When it comes to proving the allegations of undervaluation, the settled legal position is that the transaction value can be rejected by the assessing/adjudicating officer if the invoice price is not found to be correct, but the burden of proof is on the department to prove that the invoice price is incorrect4.

Special Valuation Branch (SVB) Investigation Process

After a thorough document review, the Customs Officer or Officers present their findings to the Commissioner, who decides whether the case merits referral to the Special Valuation Branch (SVB) for investigation. Typically, such cases are indeed referred to the SVB, prompting importers to complete and submit another questionnaire, Annexure B, as specified in the SVB Board Circular.

Following the referral, the Importer is summoned for the recording of statements and the submission of necessary documents. Subsequently, the SVB delves into the circumstances surrounding the sale of the imported goods and forwards its investigation report, along with findings, to Customs Authorities or the relevant custom officer. Based on this report, the Customs Authorities will either accept the declared value if found accurate and uninfluenced by the importer-supplier relationship, or reject it, necessitating a reassessment or redetermination of the value under the Customs Valuation Rules (CVR) provisions.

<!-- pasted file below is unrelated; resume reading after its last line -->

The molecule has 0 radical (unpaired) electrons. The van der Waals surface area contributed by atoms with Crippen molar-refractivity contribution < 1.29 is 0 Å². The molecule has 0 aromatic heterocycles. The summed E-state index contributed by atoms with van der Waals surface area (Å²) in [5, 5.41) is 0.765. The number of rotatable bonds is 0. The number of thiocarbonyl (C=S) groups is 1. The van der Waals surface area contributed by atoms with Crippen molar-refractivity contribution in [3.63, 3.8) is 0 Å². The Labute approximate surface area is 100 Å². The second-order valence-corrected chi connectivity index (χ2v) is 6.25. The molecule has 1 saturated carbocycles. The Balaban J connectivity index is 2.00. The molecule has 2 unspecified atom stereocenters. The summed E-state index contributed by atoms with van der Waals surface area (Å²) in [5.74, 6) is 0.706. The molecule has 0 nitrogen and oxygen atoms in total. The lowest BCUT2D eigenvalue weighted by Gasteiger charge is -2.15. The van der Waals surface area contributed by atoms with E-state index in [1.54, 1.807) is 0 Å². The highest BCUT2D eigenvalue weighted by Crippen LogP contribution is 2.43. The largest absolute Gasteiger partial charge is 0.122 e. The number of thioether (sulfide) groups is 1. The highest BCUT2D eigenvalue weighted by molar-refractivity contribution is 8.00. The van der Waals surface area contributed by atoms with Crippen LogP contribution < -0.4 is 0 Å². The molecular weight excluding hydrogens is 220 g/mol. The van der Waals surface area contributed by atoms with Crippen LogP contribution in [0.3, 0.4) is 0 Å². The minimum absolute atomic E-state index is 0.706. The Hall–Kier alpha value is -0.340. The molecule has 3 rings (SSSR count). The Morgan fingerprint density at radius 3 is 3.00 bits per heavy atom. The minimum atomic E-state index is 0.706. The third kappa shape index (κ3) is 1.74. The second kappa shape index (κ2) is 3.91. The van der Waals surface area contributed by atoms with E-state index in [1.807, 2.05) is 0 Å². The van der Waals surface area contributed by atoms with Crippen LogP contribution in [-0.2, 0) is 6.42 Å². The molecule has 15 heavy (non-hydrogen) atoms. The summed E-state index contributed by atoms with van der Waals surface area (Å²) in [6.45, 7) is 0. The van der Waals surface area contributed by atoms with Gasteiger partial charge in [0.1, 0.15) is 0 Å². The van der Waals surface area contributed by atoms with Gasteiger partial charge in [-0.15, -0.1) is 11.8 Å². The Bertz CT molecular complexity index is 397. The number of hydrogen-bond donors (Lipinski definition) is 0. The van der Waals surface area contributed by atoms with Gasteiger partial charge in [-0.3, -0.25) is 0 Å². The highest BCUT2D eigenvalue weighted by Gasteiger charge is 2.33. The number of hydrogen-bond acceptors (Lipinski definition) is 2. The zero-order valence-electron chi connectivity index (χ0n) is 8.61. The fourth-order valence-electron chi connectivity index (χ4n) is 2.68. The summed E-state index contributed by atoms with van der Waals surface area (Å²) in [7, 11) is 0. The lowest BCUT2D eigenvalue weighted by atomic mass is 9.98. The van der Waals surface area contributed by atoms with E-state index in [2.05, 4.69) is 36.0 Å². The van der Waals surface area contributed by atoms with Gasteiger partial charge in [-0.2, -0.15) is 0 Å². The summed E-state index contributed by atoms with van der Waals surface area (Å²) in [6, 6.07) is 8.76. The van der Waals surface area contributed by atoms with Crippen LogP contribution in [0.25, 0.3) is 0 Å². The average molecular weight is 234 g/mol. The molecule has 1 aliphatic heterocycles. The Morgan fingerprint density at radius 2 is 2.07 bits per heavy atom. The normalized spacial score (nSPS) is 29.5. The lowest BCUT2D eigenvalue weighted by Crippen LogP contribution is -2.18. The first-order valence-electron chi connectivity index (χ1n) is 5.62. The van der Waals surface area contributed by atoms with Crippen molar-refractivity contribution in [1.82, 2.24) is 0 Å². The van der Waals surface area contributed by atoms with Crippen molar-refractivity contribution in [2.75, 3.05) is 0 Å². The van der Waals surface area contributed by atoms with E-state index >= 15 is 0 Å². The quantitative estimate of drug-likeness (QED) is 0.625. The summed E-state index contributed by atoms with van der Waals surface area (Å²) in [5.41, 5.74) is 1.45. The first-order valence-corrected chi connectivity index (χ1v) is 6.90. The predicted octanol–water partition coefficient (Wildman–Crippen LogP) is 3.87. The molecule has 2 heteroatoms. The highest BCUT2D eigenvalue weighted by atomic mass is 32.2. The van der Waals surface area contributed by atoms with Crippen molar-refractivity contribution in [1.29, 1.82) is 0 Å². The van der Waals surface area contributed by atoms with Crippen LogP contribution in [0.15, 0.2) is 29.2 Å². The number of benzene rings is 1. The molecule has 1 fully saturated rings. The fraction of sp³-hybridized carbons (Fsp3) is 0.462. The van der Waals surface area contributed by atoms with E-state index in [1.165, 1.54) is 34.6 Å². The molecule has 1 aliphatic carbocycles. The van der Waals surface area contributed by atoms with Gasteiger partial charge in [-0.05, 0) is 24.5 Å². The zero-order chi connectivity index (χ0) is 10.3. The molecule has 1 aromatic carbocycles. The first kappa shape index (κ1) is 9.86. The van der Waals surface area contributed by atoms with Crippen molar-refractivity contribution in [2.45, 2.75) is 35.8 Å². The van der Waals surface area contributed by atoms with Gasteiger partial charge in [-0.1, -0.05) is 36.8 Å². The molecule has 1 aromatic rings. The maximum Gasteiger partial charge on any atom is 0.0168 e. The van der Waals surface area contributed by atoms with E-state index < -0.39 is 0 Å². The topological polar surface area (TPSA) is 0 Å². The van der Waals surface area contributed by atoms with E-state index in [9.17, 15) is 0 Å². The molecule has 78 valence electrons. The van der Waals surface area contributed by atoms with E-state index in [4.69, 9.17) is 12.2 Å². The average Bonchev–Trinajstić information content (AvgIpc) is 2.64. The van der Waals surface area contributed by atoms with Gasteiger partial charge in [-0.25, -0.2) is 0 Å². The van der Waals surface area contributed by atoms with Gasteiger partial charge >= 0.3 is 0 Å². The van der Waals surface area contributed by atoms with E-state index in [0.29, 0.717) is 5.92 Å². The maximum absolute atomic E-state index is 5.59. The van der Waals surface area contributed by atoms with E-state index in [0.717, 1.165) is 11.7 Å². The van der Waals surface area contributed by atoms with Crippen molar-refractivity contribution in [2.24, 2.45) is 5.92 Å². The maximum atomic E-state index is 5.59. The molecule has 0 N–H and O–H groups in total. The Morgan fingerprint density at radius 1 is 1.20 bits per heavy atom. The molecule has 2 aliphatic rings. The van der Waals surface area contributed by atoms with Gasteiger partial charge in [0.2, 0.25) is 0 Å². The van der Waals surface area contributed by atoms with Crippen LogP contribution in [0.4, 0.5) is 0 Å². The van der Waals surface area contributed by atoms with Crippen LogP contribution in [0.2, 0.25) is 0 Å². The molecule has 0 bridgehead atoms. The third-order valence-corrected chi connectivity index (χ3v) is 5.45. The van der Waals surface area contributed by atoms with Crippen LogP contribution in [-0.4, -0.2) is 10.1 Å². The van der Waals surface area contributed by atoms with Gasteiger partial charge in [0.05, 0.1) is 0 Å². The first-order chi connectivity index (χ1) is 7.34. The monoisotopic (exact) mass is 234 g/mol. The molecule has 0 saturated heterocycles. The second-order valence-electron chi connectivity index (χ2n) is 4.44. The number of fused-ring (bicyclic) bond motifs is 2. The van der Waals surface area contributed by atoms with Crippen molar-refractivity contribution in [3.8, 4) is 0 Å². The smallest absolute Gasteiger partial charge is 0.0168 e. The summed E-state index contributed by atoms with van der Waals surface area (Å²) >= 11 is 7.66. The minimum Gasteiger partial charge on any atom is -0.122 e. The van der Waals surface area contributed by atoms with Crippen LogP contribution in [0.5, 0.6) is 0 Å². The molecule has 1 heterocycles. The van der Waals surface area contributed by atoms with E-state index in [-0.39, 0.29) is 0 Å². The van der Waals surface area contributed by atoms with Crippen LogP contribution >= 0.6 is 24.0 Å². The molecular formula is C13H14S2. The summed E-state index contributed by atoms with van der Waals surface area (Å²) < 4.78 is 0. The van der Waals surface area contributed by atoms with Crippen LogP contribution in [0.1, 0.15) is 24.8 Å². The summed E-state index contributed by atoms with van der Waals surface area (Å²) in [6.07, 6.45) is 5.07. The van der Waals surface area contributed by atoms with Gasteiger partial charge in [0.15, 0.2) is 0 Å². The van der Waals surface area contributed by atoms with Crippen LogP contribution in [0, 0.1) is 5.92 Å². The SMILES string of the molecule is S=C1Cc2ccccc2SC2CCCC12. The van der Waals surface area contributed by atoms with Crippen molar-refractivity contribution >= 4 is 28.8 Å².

The importer is officially notified of the latter through the issuance of a Show Cause Notice (SCN), alleging undervaluation, i.e., payment of reduced customs duty. The SCN demands the importer to showcause as to why the differential duty (on the enhanced or reassessed value), fines in lieu of confiscation of goods, and penalties should not be payable. In response, the importer has the option to request non- issuance of the SCN and make the required payments, pay after the SCN is issued, or contest the case outlined in the SCN. If the importer opts for the latter, they must follow the adjudication and appellate procedures outlined in the Customs Act, 1962.

In instances where the importer challenges the SCN, they are granted the opportunity for a hearing at every stage of the proceedings. The importer may also appoint a legal representative to appear and present arguments on their behalf during this process.

Rights and Remedies: Provisional Release and Cooperation

Even though the related party import procedures require strict adherence for prevention of imposition of heavy penalties and enhanced duties, importers do not have to bear losses due to delay in release of goods as during the period of reference of matter to SVB and its investigation, the Importer may request for provisional release of goods under section 110A of the Customs Act, 1962. While issuing provisional release order, the concerned officer may also prescribe terms and conditions in addition to requirement of bond or bank guarantee or both, which must be deposited by the importer within the specified time period. On making the said deposits, the goods will be released but the investigations will continue. However, bank guarantee will not be encashed until final order (including appellate stage order) on the matter. Thus, importers are entitled to some rights and remedies under the customs law and SVB procedures and it is advisable that importers must understand the rules pertaining to their rights and duties/liabilities, make full and true declarations and cooperate with the investigating branch.